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Hutch’s Happy Hour – Mulled Cider

 

With Autumn officially here, from a meteorological perspective, evenings will soon start getting darker and temperatures cooling. To ensure you’re well prepared with a warm comforting drink in your arsenal to enjoy during such times, I thought I’d introduce you all my own mulled cider recipe… yes, that’s right… mulled cider! Christmas may be a little way off, and don’t get me wrong this will go down a treat during the festive season; but I’m here to tell you that mulled cider is not just for Christmas people. Imagine an evening wrapped up outside by the fire pit, toasting marshmallows for s’mores with a mug of mulled cider by your side. Sounds like a great way to spend an autumn evening to me! Or a late afternoon walk along the beach or through a country park one cool crisp Autumn day…how could this be improved? A thermos flask filled with mulled cider of course!

[Disclaimer – if you have to drive to your favourite location for a walk then it’s the alcohol-free version for you I’m afraid; and please only drink in areas you’re legally allowed to]

So on to the recipe…this as I say is a recipe I’ve come up with myself through trial, error and a little inspiration from other recipes online. The beauty of this is you can easily tailor it to suit your personal tastes and what you have in the cupboards. Don’t like the taste of cloves…leave them out; don’t have maple syrup…use regular granulated sugar instead. The choice is yours, but I think this is a great tasting recipe and a good starting point for your own experimentation.

Mulled cider in copper mugs, on a blanket with a hat and gloves by London wedding photographer Amanda Karen Photography

Mulled Cider Ingredients

  • 500ml cider [Hutch’s recommendation – Healey’s Rattler – Cornish Cloudy Cyder]
  • 15cm cinnamon stick
  • ¼ tsp coriander seeds
  • ¼ of a whole nutmeg – roughly chopped
  • 2 star anise
  • ½ large orange – cut into segments
  • 1 tbsp maple syrup
  • 1 tsp vanilla essence

How to make mulled cider

  • Heat up a dry saucepan over a medium-low heat and toast all the spices for 2-3 minutes. Keep them moving to ensure they don’t burn
  • Pour in your cider, add the orange segments, and bring to a gentle simmer
  • Once simmering; add the maple syrup and vanilla, reduce heat to low and simmer for another 15 minutes stirring occasionally. Be careful not to let the cider boil.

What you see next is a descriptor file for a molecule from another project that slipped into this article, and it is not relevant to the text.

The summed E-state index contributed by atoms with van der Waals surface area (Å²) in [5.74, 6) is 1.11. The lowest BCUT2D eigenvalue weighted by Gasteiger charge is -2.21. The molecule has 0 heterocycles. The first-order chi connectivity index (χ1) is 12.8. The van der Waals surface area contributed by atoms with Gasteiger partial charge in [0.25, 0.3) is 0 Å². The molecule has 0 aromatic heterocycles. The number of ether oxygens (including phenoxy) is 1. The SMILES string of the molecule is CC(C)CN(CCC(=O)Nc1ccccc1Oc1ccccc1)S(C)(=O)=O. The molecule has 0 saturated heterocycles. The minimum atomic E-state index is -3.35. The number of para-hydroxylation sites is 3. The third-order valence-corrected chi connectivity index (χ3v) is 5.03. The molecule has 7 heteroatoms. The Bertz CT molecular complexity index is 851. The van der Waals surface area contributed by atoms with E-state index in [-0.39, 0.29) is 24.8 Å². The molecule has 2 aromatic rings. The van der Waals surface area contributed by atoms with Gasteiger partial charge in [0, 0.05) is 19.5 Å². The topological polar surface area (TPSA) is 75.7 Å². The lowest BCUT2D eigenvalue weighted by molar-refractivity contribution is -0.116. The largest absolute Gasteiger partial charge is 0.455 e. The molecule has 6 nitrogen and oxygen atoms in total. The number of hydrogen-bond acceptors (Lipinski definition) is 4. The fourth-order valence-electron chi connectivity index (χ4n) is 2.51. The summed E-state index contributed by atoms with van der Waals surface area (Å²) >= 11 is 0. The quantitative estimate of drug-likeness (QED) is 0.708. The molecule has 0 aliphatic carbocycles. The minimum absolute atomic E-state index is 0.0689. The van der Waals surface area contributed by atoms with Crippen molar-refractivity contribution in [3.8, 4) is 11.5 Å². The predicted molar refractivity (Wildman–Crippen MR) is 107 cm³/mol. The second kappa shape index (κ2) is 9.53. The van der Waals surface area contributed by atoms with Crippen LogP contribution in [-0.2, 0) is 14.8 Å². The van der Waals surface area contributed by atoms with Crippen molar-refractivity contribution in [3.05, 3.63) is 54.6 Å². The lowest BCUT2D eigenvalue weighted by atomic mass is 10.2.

• Sieve out the spices and orange segments and you’re ready to serve.

And if you’re after some added warmth, why not add a tbsp of dark rum into your mug before pouring your cider.

Alcohol Free Variation – instead of using cider, this works perfectly well with apple juice. I would recommend a cloudy apple juice and if you find it sweet enough on its own then omit the maple syrup from the recipe. Remember, you can always add a little more sweetness once mulled if you want.

Mulled cider flay lay image by Amanda Karen Photography

Whilst mulled cider seems to have only risen in popularity in recent years. Now, very much a staple of any Christmas market alongside Mulled wine (or Glühwein for the German theme markets); often “spiked” with a cheeky shot of amaretto or even rum. It turns out that it’s been a drink for the festive period for as long as mulled wine. The introduction/accessibility of German Christmas markets and the Glühwein that comes with them appears to have pushed the spicy cider concoction, and the more traditional English mulled wine, into the shadows.

Mulled cider in fact dates back before mulled wine to the old Pagan ceremony of Wassailing. Traditionally celebrated on twelfth night the word comes from the Anglo-Saxon phrase ‘waes hael’, which means ‘good health’. The drink of choice to accompany the festivity was made from mulled ale, roasted apples, curdled cream, eggs, cloves, ginger, nutmeg and sugar. Now I can see where the link lies with the mulled cider we know and love today but I for one will be sticking to the modern variant.

Until next time… I wish you all good health… Waes hael!!!!!

Hutch

 
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